Home renovations showed no signs of slowing down in New Zealand in 2021. In addition to the initial rise in demand for home office furniture in line with remote working measures, bathrooms and kitchens have witnessed increasing demand, particularly as the kitchen is the main hub of the home in the country.
As lockdowns reduced the potential to socialise in public settings, including foodservice, local consumers have been looking for ways to maximise their space, including the creation of multiple outdoor areas which allow socially distanced gatherings. Consumers’ outdoor spaces are therefore being designed to make room for everyone by creating different zones for adults and children, whereby they can relax or find a place to enjoy various activities such as gardening in an attempt to address the tedium of home seclusion.
As consumer lifestyles and preferences have shifted to favouring the convenience and ease that e-commerce can provide, demand for home and garden products online has also increased, leading to dynamic growth rates for both home improvement and gardening e-commerce and homewares and home furnishings e-commerce in 2020 and 2021. The pandemic was a trial driver for e-commerce for many new customers who had not shopped online prior to the emergence of COVID-19, and many of these new adopters will continue to prefer the online channel even after the threat of the pandemic wanes.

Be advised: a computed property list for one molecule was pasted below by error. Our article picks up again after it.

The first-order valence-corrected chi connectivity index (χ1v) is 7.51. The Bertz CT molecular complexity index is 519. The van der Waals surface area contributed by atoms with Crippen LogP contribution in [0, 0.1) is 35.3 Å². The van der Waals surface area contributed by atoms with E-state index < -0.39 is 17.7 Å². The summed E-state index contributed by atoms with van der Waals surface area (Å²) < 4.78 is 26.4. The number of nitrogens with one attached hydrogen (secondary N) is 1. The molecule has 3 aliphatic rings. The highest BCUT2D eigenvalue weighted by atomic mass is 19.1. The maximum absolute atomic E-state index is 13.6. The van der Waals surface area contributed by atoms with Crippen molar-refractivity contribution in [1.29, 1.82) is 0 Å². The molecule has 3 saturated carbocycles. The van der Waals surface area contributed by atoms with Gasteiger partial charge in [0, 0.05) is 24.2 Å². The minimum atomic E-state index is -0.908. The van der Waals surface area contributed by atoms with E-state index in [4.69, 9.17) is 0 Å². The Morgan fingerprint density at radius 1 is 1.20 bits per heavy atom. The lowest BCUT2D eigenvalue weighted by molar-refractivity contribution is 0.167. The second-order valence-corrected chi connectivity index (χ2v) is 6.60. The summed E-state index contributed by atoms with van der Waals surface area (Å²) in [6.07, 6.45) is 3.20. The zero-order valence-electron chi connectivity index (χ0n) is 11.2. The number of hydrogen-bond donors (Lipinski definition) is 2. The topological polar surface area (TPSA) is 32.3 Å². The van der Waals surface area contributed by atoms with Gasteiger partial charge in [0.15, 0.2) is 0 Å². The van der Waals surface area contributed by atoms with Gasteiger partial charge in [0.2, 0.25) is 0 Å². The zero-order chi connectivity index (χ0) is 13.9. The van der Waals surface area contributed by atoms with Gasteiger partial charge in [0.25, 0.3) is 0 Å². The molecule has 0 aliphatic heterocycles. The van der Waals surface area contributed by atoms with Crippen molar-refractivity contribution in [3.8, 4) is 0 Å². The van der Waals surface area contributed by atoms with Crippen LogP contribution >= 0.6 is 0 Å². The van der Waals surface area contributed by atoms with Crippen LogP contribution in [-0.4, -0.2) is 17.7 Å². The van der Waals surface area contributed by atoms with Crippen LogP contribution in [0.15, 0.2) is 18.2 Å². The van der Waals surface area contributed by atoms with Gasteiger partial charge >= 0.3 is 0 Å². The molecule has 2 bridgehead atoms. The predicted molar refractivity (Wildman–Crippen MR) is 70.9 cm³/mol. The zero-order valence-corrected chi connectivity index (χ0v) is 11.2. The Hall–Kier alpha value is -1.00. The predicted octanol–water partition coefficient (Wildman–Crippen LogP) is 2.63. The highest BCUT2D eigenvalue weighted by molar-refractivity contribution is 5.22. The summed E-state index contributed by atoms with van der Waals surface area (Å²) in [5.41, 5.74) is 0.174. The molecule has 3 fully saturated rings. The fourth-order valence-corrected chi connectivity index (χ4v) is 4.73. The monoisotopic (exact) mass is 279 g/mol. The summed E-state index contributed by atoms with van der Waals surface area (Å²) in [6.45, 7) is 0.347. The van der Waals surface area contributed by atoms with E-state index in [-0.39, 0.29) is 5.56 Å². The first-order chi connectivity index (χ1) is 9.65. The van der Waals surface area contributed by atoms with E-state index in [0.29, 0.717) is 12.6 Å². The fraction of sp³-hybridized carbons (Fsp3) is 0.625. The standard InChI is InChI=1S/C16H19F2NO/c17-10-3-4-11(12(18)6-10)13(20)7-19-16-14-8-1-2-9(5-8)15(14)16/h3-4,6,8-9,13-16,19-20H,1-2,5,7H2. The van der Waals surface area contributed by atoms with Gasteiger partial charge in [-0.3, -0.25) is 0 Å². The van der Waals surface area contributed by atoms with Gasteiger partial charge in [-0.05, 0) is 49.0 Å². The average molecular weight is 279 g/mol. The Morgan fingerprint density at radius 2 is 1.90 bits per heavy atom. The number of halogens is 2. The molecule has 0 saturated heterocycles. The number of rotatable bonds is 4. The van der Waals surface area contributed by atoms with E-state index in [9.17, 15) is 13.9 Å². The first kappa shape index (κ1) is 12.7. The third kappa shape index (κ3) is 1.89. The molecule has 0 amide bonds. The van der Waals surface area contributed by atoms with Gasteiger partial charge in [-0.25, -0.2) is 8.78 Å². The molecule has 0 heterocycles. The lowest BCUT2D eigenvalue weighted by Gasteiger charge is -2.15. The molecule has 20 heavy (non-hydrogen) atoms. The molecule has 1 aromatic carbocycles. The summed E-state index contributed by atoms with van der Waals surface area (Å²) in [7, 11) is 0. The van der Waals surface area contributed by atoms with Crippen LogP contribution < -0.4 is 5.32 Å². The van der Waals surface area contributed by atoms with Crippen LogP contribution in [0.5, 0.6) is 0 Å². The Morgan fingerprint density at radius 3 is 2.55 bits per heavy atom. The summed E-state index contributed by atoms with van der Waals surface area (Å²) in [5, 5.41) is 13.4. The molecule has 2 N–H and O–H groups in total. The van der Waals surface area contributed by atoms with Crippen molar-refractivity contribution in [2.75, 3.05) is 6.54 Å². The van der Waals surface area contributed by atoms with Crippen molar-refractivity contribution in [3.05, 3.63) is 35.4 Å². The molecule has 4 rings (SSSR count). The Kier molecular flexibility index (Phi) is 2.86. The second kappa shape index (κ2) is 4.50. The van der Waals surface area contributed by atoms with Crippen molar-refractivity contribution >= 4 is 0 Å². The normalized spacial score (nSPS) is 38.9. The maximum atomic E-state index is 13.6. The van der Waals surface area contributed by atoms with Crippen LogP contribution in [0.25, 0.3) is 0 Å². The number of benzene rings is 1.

The “shop local” trend is likely to continue to gain momentum as consumers increasingly shift to purchasing “Made in New Zealand” items. This trend has been driven by social media platforms and businesses including retailers and banks, and has been perceived as a strategy to save and revive the local economy.
During the Level 4 restrictions, local consumers panic-bought seeds to grow their own food due to fears that there might be a complete lockdown, even of grocery retailers. Following this, staying at home increased the desire among New Zealanders to grow their own food, leading to a notable increase in sales of seeds, seedlings and fruit trees in addition to herbs due to the home-cooking trend, benefiting sales of home improvement and gardening stores.
One of the effects of the lockdown has been a greater move from urban, apartment dwellings to more spacious homes with gardens, especially for families as New Zealanders yearned for greater freedom and social distancing. This trend is likely to continue over the forecast period as consumers have had the time to re-evaluate their lives during the pandemic, and will result in an increase in the demand for home and garden furniture and supplies necessary to support further hybrid working patterns.
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Understand the latest market trends and future growth opportunities for the Home and Garden Specialist Retailers industry in New Zealand with research from Euromonitor International's team of in-country analysts – experts by industry and geographic specialisation.
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This is the aggregation of homewares and home furnishing stores and home improvement and gardening stores. Business-to-business sales are excluded.See All of Our Definitions
This report originates from Passport, our Home and Garden Specialist Retailers research and analysis database.
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